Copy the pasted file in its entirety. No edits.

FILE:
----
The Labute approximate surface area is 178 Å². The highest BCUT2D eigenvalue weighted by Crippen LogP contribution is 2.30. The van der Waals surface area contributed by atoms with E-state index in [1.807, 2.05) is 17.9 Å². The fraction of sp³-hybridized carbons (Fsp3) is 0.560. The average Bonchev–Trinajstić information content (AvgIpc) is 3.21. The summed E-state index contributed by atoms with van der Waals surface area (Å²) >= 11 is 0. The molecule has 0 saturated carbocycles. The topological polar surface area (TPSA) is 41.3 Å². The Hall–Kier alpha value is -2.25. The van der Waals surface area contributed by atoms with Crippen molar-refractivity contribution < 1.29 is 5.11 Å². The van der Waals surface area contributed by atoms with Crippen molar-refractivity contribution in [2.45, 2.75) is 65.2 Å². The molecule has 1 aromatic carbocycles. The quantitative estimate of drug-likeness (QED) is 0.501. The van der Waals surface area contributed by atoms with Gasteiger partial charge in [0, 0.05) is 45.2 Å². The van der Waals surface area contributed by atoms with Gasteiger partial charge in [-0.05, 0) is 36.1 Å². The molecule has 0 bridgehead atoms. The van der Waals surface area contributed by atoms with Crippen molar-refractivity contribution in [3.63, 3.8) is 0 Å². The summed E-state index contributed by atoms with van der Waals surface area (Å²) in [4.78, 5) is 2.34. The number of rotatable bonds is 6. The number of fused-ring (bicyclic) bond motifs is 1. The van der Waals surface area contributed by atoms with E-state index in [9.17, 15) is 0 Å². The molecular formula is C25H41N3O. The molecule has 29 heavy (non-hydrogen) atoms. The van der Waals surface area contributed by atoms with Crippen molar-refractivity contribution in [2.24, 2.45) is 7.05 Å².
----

The Labute approximate surface area is 178 Å². The highest BCUT2D eigenvalue weighted by Crippen LogP contribution is 2.30. The van der Waals surface area contributed by atoms with E-state index in [1.807, 2.05) is 17.9 Å². The fraction of sp³-hybridized carbons (Fsp3) is 0.560. The average Bonchev–Trinajstić information content (AvgIpc) is 3.21. The summed E-state index contributed by atoms with van der Waals surface area (Å²) >= 11 is 0. The molecule has 0 saturated carbocycles. The topological polar surface area (TPSA) is 41.3 Å². The Hall–Kier alpha value is -2.25. The van der Waals surface area contributed by atoms with Crippen molar-refractivity contribution < 1.29 is 5.11 Å². The van der Waals surface area contributed by atoms with Crippen molar-refractivity contribution in [2.45, 2.75) is 65.2 Å². The molecule has 1 aromatic carbocycles. The quantitative estimate of drug-likeness (QED) is 0.501. The van der Waals surface area contributed by atoms with Gasteiger partial charge in [0, 0.05) is 45.2 Å². The van der Waals surface area contributed by atoms with Gasteiger partial charge in [-0.05, 0) is 36.1 Å². The molecule has 0 bridgehead atoms. The van der Waals surface area contributed by atoms with Crippen molar-refractivity contribution in [3.63, 3.8) is 0 Å². The summed E-state index contributed by atoms with van der Waals surface area (Å²) in [4.78, 5) is 2.34. The number of rotatable bonds is 6. The number of fused-ring (bicyclic) bond motifs is 1. The van der Waals surface area contributed by atoms with E-state index in [9.17, 15) is 0 Å². The molecular formula is C25H41N3O. The molecule has 29 heavy (non-hydrogen) atoms. The van der Waals surface area contributed by atoms with Crippen molar-refractivity contribution in [2.24, 2.45) is 7.05 Å².